Round-up: Innovative Public Media Maps

Posted on Thursday, July 07, 2011 in Insights, iMA Innovators Blog,

This post is the first in iMA's Public Media Innovators series about innovative public media projects. Written by Amanda Hirsch, the goal of the series is to get people talking about content and community engagement strategies that make public media a relevant and viable media enterprise for the 21st century. This conversation complements discussions already happening in the public media Facebook group and elsewhere. Email story ideas to .(JavaScript must be enabled to view this email address)

"The best journalism is like a map. It shows where you are in relation to others; it provides a sense of topography, a glimpse in to a new world, or a better understanding of a familiar one. Ideally, journalism helps citizens and communities discover where they are, so they can better decide where they are going." - Krissy Clark, KQED

“I am told there are people who do not care for maps, and I find it hard to believe.”
—Robert Louis Stevenson, Treasure Island

Generally speaking, and with apologies to Robert Louis Stevenson, I am not a fan of maps. I'm talking online maps here -- map-as-content-feature, not Rand McNally, stash-it-in-the-glove-compartment-maps. Those maps are fine, if difficult to fold. But online maps give me major fatigue. I think it's because I've seen so many that lack imagination, that were created by a rushed web producer because geography was an obvious organizing principle. Just because it's easy to categorize things by place, doesn't mean that sort-by-location is an interesting way into a story.

Despite my status as a map skeptic, I found myself recently inspired by an array of mapping projects underway in public media land. The first to capture my imagination was the "New Littles" project at WNYC, where The Brian Lehrer Show is working with Andrew Beveridge of Social Explorer and the community to map the city's ethnic enclaves ("If Italians have left Little Italy, where are the new Littles?"):

As WNYC's John Keefe writes on his blog, "When I saw the NYC ancestry data, I immediately thought, 'That screams MAP!'"

And right there, in John's moment of inspiration, lies the secret to why this map works for me: it was created with the user's needs in mind. What average citizen wants to read through spreadsheets of U.S. Census data? Maps to the rescue. As John's collaborator on the Littles project, WNYC producer Jody Avirgan, wrote to me in an email,

"In general, I think that that the 'let’s map this!' trend has gotten a little out of hand – you don’t necessarily need to see everything on a map - but this is an obvious fit. I know that people are finding surprises in the map – who knew there was a significant Panamanian population less than a mile from my house? It’s the online equivalent of walking down an unfamiliar block and discovering something unexpected."

And since no one tour guide can show you every city block, I love that WNYC is inviting local artists to share their own hand-drawn maps of the city's neighborhoods.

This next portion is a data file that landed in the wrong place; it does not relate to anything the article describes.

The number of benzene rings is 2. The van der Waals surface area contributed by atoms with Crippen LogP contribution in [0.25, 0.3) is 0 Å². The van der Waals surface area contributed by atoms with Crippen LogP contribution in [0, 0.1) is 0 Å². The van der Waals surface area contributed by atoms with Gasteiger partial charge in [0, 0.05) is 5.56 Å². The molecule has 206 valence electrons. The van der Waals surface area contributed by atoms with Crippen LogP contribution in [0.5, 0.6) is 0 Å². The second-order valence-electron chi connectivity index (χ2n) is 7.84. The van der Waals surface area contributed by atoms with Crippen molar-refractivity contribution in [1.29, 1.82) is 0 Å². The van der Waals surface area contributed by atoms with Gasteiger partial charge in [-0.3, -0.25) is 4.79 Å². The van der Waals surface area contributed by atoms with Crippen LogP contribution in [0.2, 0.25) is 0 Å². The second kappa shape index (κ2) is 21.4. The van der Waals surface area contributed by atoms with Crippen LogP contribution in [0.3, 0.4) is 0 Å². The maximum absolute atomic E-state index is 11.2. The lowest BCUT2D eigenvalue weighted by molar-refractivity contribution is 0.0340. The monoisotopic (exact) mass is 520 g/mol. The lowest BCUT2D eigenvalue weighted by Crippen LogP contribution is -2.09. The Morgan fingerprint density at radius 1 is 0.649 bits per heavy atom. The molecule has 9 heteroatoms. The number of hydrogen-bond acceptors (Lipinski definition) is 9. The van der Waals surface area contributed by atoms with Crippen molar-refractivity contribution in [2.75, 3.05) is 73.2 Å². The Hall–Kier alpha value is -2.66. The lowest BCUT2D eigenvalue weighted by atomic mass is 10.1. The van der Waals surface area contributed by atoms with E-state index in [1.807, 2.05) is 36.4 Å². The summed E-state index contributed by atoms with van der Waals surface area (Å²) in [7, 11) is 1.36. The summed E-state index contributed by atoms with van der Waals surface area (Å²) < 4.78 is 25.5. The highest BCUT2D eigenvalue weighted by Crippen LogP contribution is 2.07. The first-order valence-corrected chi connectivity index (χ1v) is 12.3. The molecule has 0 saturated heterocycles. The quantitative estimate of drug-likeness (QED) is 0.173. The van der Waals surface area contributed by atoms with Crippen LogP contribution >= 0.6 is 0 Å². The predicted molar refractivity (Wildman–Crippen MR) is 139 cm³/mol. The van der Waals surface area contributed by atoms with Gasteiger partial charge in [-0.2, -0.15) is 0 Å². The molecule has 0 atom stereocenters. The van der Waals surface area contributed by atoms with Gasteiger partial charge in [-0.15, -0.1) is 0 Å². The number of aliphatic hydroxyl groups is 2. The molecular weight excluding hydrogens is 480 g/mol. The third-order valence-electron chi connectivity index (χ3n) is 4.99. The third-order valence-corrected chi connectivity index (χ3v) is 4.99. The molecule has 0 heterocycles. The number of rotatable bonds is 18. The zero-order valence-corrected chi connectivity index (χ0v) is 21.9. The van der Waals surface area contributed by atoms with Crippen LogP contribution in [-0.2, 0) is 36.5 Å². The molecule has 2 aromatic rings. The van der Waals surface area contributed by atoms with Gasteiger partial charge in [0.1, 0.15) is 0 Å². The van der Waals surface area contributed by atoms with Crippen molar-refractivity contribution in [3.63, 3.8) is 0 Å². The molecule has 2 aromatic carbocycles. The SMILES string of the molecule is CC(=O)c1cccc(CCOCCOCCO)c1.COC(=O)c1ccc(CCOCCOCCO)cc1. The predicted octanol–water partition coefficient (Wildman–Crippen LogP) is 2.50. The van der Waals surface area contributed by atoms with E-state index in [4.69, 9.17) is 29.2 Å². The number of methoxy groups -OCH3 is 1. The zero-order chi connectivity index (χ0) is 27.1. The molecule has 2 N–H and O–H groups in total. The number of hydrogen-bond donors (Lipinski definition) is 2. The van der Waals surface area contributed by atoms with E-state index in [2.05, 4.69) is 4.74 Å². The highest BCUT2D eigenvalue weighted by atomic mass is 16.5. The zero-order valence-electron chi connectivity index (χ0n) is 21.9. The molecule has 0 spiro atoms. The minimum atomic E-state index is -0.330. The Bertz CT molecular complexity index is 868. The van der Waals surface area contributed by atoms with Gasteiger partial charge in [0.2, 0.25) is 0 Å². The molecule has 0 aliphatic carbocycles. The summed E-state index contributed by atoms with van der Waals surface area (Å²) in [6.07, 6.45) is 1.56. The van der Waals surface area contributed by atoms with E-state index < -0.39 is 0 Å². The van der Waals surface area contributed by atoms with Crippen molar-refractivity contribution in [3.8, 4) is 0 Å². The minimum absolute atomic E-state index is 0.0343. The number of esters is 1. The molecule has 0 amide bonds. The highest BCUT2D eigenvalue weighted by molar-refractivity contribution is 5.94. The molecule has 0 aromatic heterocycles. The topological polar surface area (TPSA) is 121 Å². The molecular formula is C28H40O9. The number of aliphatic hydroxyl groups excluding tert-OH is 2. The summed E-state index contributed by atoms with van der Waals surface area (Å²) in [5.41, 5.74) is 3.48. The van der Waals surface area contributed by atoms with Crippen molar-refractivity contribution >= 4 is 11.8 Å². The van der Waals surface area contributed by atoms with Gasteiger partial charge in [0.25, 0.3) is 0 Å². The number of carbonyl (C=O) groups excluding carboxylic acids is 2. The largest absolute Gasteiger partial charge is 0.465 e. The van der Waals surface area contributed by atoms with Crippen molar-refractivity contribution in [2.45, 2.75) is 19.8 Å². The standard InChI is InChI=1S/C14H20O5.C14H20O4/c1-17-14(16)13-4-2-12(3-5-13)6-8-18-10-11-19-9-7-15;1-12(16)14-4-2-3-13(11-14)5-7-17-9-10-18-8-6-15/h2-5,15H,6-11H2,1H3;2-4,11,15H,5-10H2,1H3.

Great minds think alike, and over on the other coast, Juan Devis at KCET is running his own map-making contest, Map Your L.A., complete with creative map-making tips. The contest builds on the station's experience helping students create personal maps of the city -- maps that aren't concerned with geographical accuracy, so much as with capturing students' "mental landscape of where they live":

What happens when you take maps beyond the browser, and into the actual community? Enter KQED producer Krissy Clark, whose blog, Stories Everywhere, I highly recommend to anyone looking to track innovations in location-based storytelling. Her latest production: a KQED/StoryCorps collaboration located in New York City's Lower East Side neighborhood. As Clark describes it,

"As you pass by certain spots, you can hear the walls talk, with the voices of people who have lived or worked in that place at some point in time."

Clark culled the stories from StoryCorps archives. I wonder, what other stories could we unleash in this manner from the public media archives?

Over at This American Life, producer Seth Lind and his colleagues are pondering the mapping possibilities of the TAL archives. Maybe they should use the Public Radio Roadtrip app?

What kinds of maps are you working on? What dream map projects would you like to see take shape?

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This post just scratches the surface of cool mapping projects in public media. Stay tuned for a comprehensive, updatable list of public media maps on the iMA website (post a link to your project in the comments and we'll make sure it's included!).

In the meantime, here are some additional resources to help inspire your next mapping project:

Amanda Hirsch is a writer and online media consultant with deep ties to public media. The former editorial director of, she's written for MediaShift and P.O.V. and managed the EconomyStory project. Amanda also co-hosted the weekly #pubmedia chat on Twitter. You can follow Amanda on Twitter at @amanda_hirsch.